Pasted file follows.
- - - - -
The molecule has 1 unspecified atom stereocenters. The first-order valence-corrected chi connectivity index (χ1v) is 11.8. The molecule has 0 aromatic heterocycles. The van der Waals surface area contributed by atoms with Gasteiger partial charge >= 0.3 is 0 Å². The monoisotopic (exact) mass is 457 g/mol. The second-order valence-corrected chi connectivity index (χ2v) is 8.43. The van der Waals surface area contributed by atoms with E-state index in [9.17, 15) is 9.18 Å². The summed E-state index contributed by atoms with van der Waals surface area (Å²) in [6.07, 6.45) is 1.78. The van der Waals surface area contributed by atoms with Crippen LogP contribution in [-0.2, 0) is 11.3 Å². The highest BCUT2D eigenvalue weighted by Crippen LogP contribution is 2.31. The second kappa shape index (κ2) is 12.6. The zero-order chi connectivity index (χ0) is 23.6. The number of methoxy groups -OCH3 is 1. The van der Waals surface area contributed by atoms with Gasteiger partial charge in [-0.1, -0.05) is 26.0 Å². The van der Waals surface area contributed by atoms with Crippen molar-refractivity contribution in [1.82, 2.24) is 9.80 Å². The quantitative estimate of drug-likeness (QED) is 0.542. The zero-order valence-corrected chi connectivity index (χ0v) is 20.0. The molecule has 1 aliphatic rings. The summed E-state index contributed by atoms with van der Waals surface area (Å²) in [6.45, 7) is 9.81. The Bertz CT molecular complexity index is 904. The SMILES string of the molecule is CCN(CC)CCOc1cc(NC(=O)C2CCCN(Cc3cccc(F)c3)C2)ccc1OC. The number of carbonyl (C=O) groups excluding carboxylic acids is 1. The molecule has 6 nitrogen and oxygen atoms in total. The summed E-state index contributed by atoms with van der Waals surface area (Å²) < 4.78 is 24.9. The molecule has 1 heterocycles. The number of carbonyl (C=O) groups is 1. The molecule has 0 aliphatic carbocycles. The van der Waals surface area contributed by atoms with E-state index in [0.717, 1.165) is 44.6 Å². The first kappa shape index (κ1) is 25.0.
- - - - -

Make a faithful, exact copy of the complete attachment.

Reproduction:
The molecule has 1 unspecified atom stereocenters. The first-order valence-corrected chi connectivity index (χ1v) is 11.8. The molecule has 0 aromatic heterocycles. The van der Waals surface area contributed by atoms with Gasteiger partial charge >= 0.3 is 0 Å². The monoisotopic (exact) mass is 457 g/mol. The second-order valence-corrected chi connectivity index (χ2v) is 8.43. The van der Waals surface area contributed by atoms with E-state index in [9.17, 15) is 9.18 Å². The summed E-state index contributed by atoms with van der Waals surface area (Å²) in [6.07, 6.45) is 1.78. The van der Waals surface area contributed by atoms with Crippen LogP contribution in [-0.2, 0) is 11.3 Å². The highest BCUT2D eigenvalue weighted by Crippen LogP contribution is 2.31. The second kappa shape index (κ2) is 12.6. The zero-order chi connectivity index (χ0) is 23.6. The number of methoxy groups -OCH3 is 1. The van der Waals surface area contributed by atoms with Gasteiger partial charge in [-0.1, -0.05) is 26.0 Å². The van der Waals surface area contributed by atoms with Crippen molar-refractivity contribution in [1.82, 2.24) is 9.80 Å². The quantitative estimate of drug-likeness (QED) is 0.542. The zero-order valence-corrected chi connectivity index (χ0v) is 20.0. The molecule has 1 aliphatic rings. The summed E-state index contributed by atoms with van der Waals surface area (Å²) in [6.45, 7) is 9.81. The Bertz CT molecular complexity index is 904. The SMILES string of the molecule is CCN(CC)CCOc1cc(NC(=O)C2CCCN(Cc3cccc(F)c3)C2)ccc1OC. The number of carbonyl (C=O) groups excluding carboxylic acids is 1. The molecule has 6 nitrogen and oxygen atoms in total. The summed E-state index contributed by atoms with van der Waals surface area (Å²) < 4.78 is 24.9. The molecule has 1 heterocycles. The number of carbonyl (C=O) groups is 1. The molecule has 0 aliphatic carbocycles. The van der Waals surface area contributed by atoms with E-state index in [0.717, 1.165) is 44.6 Å². The first kappa shape index (κ1) is 25.0.